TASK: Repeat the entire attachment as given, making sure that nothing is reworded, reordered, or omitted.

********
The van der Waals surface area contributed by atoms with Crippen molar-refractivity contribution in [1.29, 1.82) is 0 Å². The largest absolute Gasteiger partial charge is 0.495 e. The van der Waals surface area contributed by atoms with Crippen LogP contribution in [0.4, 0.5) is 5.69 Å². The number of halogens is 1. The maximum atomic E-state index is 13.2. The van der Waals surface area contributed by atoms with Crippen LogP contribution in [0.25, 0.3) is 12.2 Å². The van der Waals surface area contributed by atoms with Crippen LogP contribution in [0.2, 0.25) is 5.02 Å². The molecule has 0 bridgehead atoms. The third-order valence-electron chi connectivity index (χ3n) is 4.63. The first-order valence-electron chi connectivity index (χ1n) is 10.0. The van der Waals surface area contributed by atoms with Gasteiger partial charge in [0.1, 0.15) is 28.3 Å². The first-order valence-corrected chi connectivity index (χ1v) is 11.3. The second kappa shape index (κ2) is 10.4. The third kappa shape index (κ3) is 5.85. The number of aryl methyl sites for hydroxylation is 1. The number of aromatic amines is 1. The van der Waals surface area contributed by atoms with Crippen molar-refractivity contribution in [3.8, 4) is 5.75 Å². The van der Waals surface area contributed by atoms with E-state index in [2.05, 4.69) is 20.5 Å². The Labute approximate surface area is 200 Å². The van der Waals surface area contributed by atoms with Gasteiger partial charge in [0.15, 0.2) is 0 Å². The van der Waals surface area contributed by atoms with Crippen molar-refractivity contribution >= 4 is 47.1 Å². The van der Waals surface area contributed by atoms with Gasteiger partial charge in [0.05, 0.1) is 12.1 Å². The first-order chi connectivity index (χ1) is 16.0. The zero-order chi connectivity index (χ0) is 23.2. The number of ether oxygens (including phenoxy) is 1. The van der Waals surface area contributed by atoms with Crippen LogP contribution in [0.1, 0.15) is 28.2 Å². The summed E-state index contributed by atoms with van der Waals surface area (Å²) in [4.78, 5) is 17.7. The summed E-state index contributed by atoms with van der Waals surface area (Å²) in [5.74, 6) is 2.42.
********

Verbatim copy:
The van der Waals surface area contributed by atoms with Crippen molar-refractivity contribution in [1.29, 1.82) is 0 Å². The largest absolute Gasteiger partial charge is 0.495 e. The van der Waals surface area contributed by atoms with Crippen LogP contribution in [0.4, 0.5) is 5.69 Å². The number of halogens is 1. The maximum atomic E-state index is 13.2. The van der Waals surface area contributed by atoms with Crippen LogP contribution in [0.25, 0.3) is 12.2 Å². The van der Waals surface area contributed by atoms with Crippen LogP contribution in [0.2, 0.25) is 5.02 Å². The molecule has 0 bridgehead atoms. The third-order valence-electron chi connectivity index (χ3n) is 4.63. The first-order valence-electron chi connectivity index (χ1n) is 10.0. The van der Waals surface area contributed by atoms with Gasteiger partial charge in [0.1, 0.15) is 28.3 Å². The first-order valence-corrected chi connectivity index (χ1v) is 11.3. The second kappa shape index (κ2) is 10.4. The third kappa shape index (κ3) is 5.85. The number of aryl methyl sites for hydroxylation is 1. The number of aromatic amines is 1. The van der Waals surface area contributed by atoms with Crippen molar-refractivity contribution in [3.8, 4) is 5.75 Å². The van der Waals surface area contributed by atoms with E-state index in [2.05, 4.69) is 20.5 Å². The Labute approximate surface area is 200 Å². The van der Waals surface area contributed by atoms with Gasteiger partial charge in [0.15, 0.2) is 0 Å². The van der Waals surface area contributed by atoms with Crippen molar-refractivity contribution >= 4 is 47.1 Å². The van der Waals surface area contributed by atoms with Gasteiger partial charge in [0.05, 0.1) is 12.1 Å². The first-order chi connectivity index (χ1) is 16.0. The zero-order chi connectivity index (χ0) is 23.2. The number of ether oxygens (including phenoxy) is 1. The van der Waals surface area contributed by atoms with Crippen LogP contribution in [0.1, 0.15) is 28.2 Å². The summed E-state index contributed by atoms with van der Waals surface area (Å²) in [4.78, 5) is 17.7. The summed E-state index contributed by atoms with van der Waals surface area (Å²) in [5.74, 6) is 2.42.